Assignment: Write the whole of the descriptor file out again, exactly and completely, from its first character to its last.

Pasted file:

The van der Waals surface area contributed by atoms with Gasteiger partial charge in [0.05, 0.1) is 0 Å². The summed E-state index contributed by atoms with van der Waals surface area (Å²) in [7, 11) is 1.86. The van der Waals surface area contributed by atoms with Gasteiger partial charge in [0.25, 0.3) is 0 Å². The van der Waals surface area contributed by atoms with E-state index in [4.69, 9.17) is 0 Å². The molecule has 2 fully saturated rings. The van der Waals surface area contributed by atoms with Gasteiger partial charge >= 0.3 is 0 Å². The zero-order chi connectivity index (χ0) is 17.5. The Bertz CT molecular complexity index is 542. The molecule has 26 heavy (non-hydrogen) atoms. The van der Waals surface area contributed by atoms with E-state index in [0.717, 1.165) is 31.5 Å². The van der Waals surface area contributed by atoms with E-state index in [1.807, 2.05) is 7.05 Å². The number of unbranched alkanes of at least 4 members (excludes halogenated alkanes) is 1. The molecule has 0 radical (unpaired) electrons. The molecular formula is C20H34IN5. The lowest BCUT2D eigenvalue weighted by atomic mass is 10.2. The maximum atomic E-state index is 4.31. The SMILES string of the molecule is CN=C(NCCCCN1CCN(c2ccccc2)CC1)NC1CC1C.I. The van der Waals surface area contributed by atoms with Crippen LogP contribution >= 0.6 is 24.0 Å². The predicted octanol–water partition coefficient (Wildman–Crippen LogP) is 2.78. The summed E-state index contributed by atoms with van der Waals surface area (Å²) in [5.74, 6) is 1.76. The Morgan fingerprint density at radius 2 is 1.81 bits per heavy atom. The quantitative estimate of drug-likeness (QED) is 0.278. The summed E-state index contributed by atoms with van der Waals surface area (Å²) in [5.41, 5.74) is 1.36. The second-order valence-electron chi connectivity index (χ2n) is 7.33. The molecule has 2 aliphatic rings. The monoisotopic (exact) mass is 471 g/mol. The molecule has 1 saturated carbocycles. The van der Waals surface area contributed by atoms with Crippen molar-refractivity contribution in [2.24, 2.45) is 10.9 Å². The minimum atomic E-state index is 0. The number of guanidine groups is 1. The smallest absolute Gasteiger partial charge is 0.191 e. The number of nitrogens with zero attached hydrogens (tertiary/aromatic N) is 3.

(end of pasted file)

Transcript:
The van der Waals surface area contributed by atoms with Gasteiger partial charge in [0.05, 0.1) is 0 Å². The summed E-state index contributed by atoms with van der Waals surface area (Å²) in [7, 11) is 1.86. The van der Waals surface area contributed by atoms with Gasteiger partial charge in [0.25, 0.3) is 0 Å². The van der Waals surface area contributed by atoms with E-state index in [4.69, 9.17) is 0 Å². The molecule has 2 fully saturated rings. The van der Waals surface area contributed by atoms with Gasteiger partial charge >= 0.3 is 0 Å². The zero-order chi connectivity index (χ0) is 17.5. The Bertz CT molecular complexity index is 542. The molecule has 26 heavy (non-hydrogen) atoms. The van der Waals surface area contributed by atoms with E-state index in [0.717, 1.165) is 31.5 Å². The van der Waals surface area contributed by atoms with E-state index in [1.807, 2.05) is 7.05 Å². The number of unbranched alkanes of at least 4 members (excludes halogenated alkanes) is 1. The molecule has 0 radical (unpaired) electrons. The molecular formula is C20H34IN5. The lowest BCUT2D eigenvalue weighted by atomic mass is 10.2. The maximum atomic E-state index is 4.31. The SMILES string of the molecule is CN=C(NCCCCN1CCN(c2ccccc2)CC1)NC1CC1C.I. The van der Waals surface area contributed by atoms with Crippen LogP contribution >= 0.6 is 24.0 Å². The predicted octanol–water partition coefficient (Wildman–Crippen LogP) is 2.78. The summed E-state index contributed by atoms with van der Waals surface area (Å²) in [5.74, 6) is 1.76. The Morgan fingerprint density at radius 2 is 1.81 bits per heavy atom. The quantitative estimate of drug-likeness (QED) is 0.278. The summed E-state index contributed by atoms with van der Waals surface area (Å²) in [5.41, 5.74) is 1.36. The second-order valence-electron chi connectivity index (χ2n) is 7.33. The molecule has 2 aliphatic rings. The monoisotopic (exact) mass is 471 g/mol. The molecule has 1 saturated carbocycles. The van der Waals surface area contributed by atoms with Crippen molar-refractivity contribution in [2.24, 2.45) is 10.9 Å². The minimum atomic E-state index is 0. The number of guanidine groups is 1. The smallest absolute Gasteiger partial charge is 0.191 e. The number of nitrogens with zero attached hydrogens (tertiary/aromatic N) is 3.